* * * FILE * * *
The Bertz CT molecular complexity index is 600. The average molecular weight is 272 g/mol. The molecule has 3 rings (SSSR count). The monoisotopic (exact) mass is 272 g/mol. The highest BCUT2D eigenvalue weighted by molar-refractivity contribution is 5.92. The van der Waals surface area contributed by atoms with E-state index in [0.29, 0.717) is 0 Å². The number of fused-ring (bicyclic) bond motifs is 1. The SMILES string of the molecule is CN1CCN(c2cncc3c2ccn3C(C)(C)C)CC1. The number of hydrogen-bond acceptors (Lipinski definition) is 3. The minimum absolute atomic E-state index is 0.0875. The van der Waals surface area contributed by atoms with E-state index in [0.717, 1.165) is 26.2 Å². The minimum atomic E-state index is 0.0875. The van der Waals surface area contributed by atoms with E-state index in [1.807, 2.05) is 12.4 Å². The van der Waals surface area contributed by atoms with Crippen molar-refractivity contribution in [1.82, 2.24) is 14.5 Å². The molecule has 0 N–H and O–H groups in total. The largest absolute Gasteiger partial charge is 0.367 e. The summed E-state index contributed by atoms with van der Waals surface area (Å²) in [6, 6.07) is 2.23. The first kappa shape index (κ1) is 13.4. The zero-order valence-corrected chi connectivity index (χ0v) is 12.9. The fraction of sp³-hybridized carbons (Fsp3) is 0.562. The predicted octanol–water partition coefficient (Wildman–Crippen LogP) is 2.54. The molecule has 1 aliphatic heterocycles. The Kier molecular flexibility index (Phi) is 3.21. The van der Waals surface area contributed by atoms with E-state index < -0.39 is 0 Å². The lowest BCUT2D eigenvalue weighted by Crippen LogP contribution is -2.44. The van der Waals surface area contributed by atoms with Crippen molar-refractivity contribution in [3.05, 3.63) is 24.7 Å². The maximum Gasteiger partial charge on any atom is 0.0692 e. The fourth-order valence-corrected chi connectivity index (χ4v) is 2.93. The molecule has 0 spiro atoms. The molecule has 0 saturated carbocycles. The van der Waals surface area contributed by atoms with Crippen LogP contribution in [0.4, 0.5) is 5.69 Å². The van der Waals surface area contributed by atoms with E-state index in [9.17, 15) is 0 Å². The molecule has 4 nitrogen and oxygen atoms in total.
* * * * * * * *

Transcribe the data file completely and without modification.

The Bertz CT molecular complexity index is 600. The average molecular weight is 272 g/mol. The molecule has 3 rings (SSSR count). The monoisotopic (exact) mass is 272 g/mol. The highest BCUT2D eigenvalue weighted by molar-refractivity contribution is 5.92. The van der Waals surface area contributed by atoms with E-state index in [0.29, 0.717) is 0 Å². The number of fused-ring (bicyclic) bond motifs is 1. The SMILES string of the molecule is CN1CCN(c2cncc3c2ccn3C(C)(C)C)CC1. The number of hydrogen-bond acceptors (Lipinski definition) is 3. The minimum absolute atomic E-state index is 0.0875. The van der Waals surface area contributed by atoms with E-state index in [0.717, 1.165) is 26.2 Å². The minimum atomic E-state index is 0.0875. The van der Waals surface area contributed by atoms with E-state index in [1.807, 2.05) is 12.4 Å². The van der Waals surface area contributed by atoms with Crippen molar-refractivity contribution in [1.82, 2.24) is 14.5 Å². The molecule has 0 N–H and O–H groups in total. The largest absolute Gasteiger partial charge is 0.367 e. The summed E-state index contributed by atoms with van der Waals surface area (Å²) in [6, 6.07) is 2.23. The first kappa shape index (κ1) is 13.4. The zero-order valence-corrected chi connectivity index (χ0v) is 12.9. The fraction of sp³-hybridized carbons (Fsp3) is 0.562. The predicted octanol–water partition coefficient (Wildman–Crippen LogP) is 2.54. The molecule has 1 aliphatic heterocycles. The Kier molecular flexibility index (Phi) is 3.21. The van der Waals surface area contributed by atoms with E-state index < -0.39 is 0 Å². The lowest BCUT2D eigenvalue weighted by Crippen LogP contribution is -2.44. The van der Waals surface area contributed by atoms with Crippen molar-refractivity contribution in [3.05, 3.63) is 24.7 Å². The maximum Gasteiger partial charge on any atom is 0.0692 e. The fourth-order valence-corrected chi connectivity index (χ4v) is 2.93. The molecule has 0 spiro atoms. The molecule has 0 saturated carbocycles. The van der Waals surface area contributed by atoms with Crippen LogP contribution in [0.4, 0.5) is 5.69 Å². The van der Waals surface area contributed by atoms with E-state index in [9.17, 15) is 0 Å². The molecule has 4 nitrogen and oxygen atoms in total.